The Alchemist, by Paulo Coelho

The Alchemist, by Paulo Coelho

I’m not quite sure how to go about reviewing this fable of a book. Let’s start with the basics:

Title: The Alchemist
Author: Paulo Coelho (translated by Alan R. Clarke)
Date Published: 1993
Pages: 167
Genre: Fiction?? (Borders has all of Coelho’s books shelved under “Metaphysical Studies”)

My Favorite Quotes

“Now I’m beginning what I could have started ten years ago. But I’m happy at least that I didn’t wait twenty years.”

“I’m afraid that if my dream is realized, I’ll have no reason to go on living.”

Character List (in order of appearance)

  • The alchemist
  • The boy
  • The merchant’s daughter
  • The Gypsy woman
  • Melchizedek, the King of Salem
  • Owner of the bar
  • The young thief
  • The candy seller
  • The crystal merchant
  • The Englishman
  • The leader of the caravan
  • The camel driver
  • The Bedouins
  • Fatima
  • The guard
  • The chieftains
  • Three armed Arabs
  • Band of rival tribesmen
  • The monk
  • The refugees from the tribal wars

Settings (in order of appearance)

  • Andalusia (Spain)
  • Tarifa (Spain)
  • Tangier (Africa)
  • Oasis (Africa)
  • Desert camps of waring tribes (Africa)
  • Coptic monastery (Africa)
  • Pyramids (Africa)
  • Andalusia (Spain)

Prologue – The alchemist reads a story about the lake who weeps when Narcissus is killed.
Part I – Shepard boy has a dream about the pyramids for the second time. He goes to a Gypsy woman who interprets the dream in exchange for a tenth of his treasure if he gets it. At the Tarifa village, the boy meets Melchizedek, the King of Salem who helps him start on the path of his Personal Legend. In Tangier, Africa, the boy is robbed. He meets the crystal merchant. The boy decides to give up on his Personal Legend.
Part II – The boy works for the crystal merchant for a year, making the business very profitable. He leaves the crystal merchant, once against following his Personal Legend. He joins a desert caravan and meets an Englishman who teaches him about alchemy. When the caravan reaches an oasis, he meets his true love Fatima. He listens to the Soul of the World and is told about a coming attack on the oasis. He warns the chieftains and is made counselor of the oasis. He meets the alchemist and leaves the oasis with the alchemist to head for the pyramids. Along the way, the boy learns to listen to his heart. The boy performs a miracle and turns himself into the wind after conversing with the desert, wind, sun, and “the hand that wrote all.” The pair reach a Coptic monastery where the alchemist turns lead into gold. The boy is left alone and goes to the pyramids. He is robbed and beaten by some refugees, one of whom tells the boy of his dream about a treasure in Andalusia.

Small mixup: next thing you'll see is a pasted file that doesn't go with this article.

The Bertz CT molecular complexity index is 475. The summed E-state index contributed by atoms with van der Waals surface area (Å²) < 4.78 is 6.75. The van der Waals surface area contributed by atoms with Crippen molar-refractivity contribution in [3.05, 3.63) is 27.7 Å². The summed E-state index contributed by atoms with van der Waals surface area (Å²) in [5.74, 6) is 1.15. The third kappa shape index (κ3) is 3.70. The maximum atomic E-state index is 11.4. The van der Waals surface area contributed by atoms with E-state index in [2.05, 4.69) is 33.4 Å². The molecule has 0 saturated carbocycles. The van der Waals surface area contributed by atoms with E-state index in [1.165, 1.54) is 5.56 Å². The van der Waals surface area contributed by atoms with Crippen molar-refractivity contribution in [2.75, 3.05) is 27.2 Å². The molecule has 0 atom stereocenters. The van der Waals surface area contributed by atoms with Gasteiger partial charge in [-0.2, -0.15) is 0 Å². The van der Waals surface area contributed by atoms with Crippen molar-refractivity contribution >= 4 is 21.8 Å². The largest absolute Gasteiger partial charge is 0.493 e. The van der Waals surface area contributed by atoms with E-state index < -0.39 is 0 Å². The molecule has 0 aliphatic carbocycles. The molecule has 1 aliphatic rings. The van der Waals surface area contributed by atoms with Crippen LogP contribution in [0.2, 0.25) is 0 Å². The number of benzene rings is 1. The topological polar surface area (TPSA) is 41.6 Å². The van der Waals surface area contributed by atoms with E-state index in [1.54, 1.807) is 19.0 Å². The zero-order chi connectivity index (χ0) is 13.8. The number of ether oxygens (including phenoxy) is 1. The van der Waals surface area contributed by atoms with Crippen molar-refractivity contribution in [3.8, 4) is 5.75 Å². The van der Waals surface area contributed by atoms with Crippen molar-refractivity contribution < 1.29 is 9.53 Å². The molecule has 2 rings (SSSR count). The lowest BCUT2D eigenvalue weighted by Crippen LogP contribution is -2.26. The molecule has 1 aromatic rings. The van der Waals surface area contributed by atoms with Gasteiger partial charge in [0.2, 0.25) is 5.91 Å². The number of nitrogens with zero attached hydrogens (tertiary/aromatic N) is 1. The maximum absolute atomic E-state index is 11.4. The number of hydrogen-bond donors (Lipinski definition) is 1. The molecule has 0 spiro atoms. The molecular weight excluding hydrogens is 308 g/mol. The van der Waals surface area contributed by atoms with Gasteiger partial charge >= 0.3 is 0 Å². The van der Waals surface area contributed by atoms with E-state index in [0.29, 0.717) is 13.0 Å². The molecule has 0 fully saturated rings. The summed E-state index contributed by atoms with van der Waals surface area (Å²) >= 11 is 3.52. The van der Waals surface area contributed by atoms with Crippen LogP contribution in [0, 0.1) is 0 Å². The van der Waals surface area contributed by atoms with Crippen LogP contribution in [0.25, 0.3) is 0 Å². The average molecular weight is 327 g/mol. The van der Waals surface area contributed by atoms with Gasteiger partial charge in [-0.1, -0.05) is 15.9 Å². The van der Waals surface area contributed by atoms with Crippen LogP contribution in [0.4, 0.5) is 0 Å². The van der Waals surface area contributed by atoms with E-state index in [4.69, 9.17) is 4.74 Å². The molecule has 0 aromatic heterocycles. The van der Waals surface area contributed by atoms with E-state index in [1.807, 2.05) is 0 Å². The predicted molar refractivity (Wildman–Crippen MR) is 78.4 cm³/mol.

Epilogue – The boy goes to Andalusia (to the church where he started) and finds a great chest of treasure there. He then heads back to get Fatima.

The Bottom Line: This story is presented in parable/fable form. While there are many benefits to telling the story in the parable format, plot and especially character development are somewhat lacking. However, it is hard to ignore the simple prose and the powerful message contained in this little book. The story is very readable. It made me think about my own “Personal Legend” in the context of my own life and beliefs. I think the universality of this book is what has made it such a success. It is definitely worth the read.

The Alchemist, by Paulo Coelho [rating:3]